Some landlords don't want to know the details of the let - their choice but the landlord is ultimately responsible for the deposit.



                        Freedom at the point of zero............

                        Comment


                          #13
                          Originally posted by Interlaken View Post
                          Depending on the agent it may get lost.
                          Depending on the agent, the OP's request might get translated to "Not only is the tenant refusing to pay the rent increase, he's also refusing to sign a new contract. I suggest you evict him ASAP; we'll have absolutely no problem in immediately finding a new tenant who'll pay an even higher rent than that."

                          OP - yes, you really need to contact the LL direct... one problem is that many of those who use agents have no idea that a periodic tenancy is perfectly OK and above board; and since agents get paid handsomely for renewing agreements (or failing that, replacing the incumbent tenant), they have no reason to want to spill the beans...

                          Comment


                            #14
                            Cool, thanks for the advice guys. So, saying in the email about me contacting landlord directly, wont help as they will "rephrase" everything anyway?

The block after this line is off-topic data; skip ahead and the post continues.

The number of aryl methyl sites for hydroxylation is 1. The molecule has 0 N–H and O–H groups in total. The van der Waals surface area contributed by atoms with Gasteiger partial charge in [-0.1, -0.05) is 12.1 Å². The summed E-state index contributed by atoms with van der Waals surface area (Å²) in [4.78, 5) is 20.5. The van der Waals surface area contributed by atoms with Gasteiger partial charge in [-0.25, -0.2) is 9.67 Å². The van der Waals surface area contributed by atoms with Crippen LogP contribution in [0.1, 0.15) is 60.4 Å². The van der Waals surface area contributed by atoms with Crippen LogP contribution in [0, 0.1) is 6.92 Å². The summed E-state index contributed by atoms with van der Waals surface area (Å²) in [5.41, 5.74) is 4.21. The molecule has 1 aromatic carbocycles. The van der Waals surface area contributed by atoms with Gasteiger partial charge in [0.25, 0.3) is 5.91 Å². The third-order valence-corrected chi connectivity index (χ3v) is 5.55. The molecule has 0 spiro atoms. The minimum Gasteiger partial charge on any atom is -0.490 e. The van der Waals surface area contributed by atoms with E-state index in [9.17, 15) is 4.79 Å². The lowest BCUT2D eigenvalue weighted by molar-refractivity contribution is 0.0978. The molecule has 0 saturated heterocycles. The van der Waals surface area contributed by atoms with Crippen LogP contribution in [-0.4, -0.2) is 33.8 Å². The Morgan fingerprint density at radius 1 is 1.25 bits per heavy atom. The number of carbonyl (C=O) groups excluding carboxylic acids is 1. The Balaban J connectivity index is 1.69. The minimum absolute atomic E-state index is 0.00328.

Comment


                              #15
                              Originally posted by MSaxp View Post
                              Bear in mind though that agents cant evict you and you can insist on the LL signing the S21
                              What does "insist" mean?
                              To me, it means that the tenant can beg, plead or threaten, but it means nothing legally.

                              Originally posted by Ericthelobster View Post
                              and since agents get paid handsomely for renewing agreements (or failing that, replacing the incumbent tenant), they have no reason to want to spill the beans...
                              Generalisation alert.
                              Allow tenants to protect their own deposits. I want free money when they do it wrong

                              Comment